Those secret credit card purchases you've been making behind your spouse's back may be doing a lot more damage to your marriage than you realize.
Polling 1,000 men and women, the British price comparison site also found that 36 percent of those who had lied about their spending did so because they knew their other half would be angry, while a further 35 percent said they kept their purchases hidden because they knew their partner would disapprove.
But it wasn't all frivolous purchases the respondents were keeping under wraps. While 50 percent of the people confessed to treating themselves on things like new shoes and clothes using their credit card, the same number claimed they were using their credit card for living expenses, including utility bills, rent, food and gasoline.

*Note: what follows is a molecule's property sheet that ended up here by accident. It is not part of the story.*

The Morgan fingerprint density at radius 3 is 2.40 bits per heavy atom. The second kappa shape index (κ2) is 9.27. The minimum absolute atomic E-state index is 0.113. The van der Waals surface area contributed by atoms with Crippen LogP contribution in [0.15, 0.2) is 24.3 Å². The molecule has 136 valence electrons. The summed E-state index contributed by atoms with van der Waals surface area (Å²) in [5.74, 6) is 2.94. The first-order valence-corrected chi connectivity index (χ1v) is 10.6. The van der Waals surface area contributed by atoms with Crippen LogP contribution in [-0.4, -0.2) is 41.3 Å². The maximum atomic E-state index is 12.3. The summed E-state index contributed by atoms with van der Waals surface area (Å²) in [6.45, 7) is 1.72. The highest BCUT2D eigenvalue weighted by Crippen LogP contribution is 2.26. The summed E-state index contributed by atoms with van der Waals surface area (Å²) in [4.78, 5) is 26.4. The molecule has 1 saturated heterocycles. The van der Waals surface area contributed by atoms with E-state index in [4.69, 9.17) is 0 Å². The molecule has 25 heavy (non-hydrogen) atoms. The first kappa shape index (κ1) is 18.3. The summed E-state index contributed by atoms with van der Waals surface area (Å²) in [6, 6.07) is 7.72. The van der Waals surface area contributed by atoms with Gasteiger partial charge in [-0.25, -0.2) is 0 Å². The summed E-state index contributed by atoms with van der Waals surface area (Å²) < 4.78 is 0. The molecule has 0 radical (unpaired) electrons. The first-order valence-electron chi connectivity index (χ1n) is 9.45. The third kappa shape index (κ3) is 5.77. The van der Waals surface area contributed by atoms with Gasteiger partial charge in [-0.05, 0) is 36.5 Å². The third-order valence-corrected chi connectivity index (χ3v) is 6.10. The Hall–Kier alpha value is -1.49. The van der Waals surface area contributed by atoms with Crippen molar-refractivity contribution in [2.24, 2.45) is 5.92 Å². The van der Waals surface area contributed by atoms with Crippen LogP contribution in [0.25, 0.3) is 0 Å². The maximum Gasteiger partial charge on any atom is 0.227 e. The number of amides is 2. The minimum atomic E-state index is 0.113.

Another interesting finding? While women were 60 percent more likely to hide a statement from their partner -- and admitted feeling more guilt for doing so -- it was the men who spent more on average.
This certainly isn't the first time a survey or study has found a link between divorce and financial disagreements. In July 2013, researchers out of Kansas State University found that arguing about money is the top predictor of divorce. And in 2011, a study conducted by the National Endowment for Financial Education found that 68 percent of the time, financial infidelity has had a negative impact on relationships, with 16 percent of marriages ending because of it.
Click through the slideshow below for more surprising divorce research.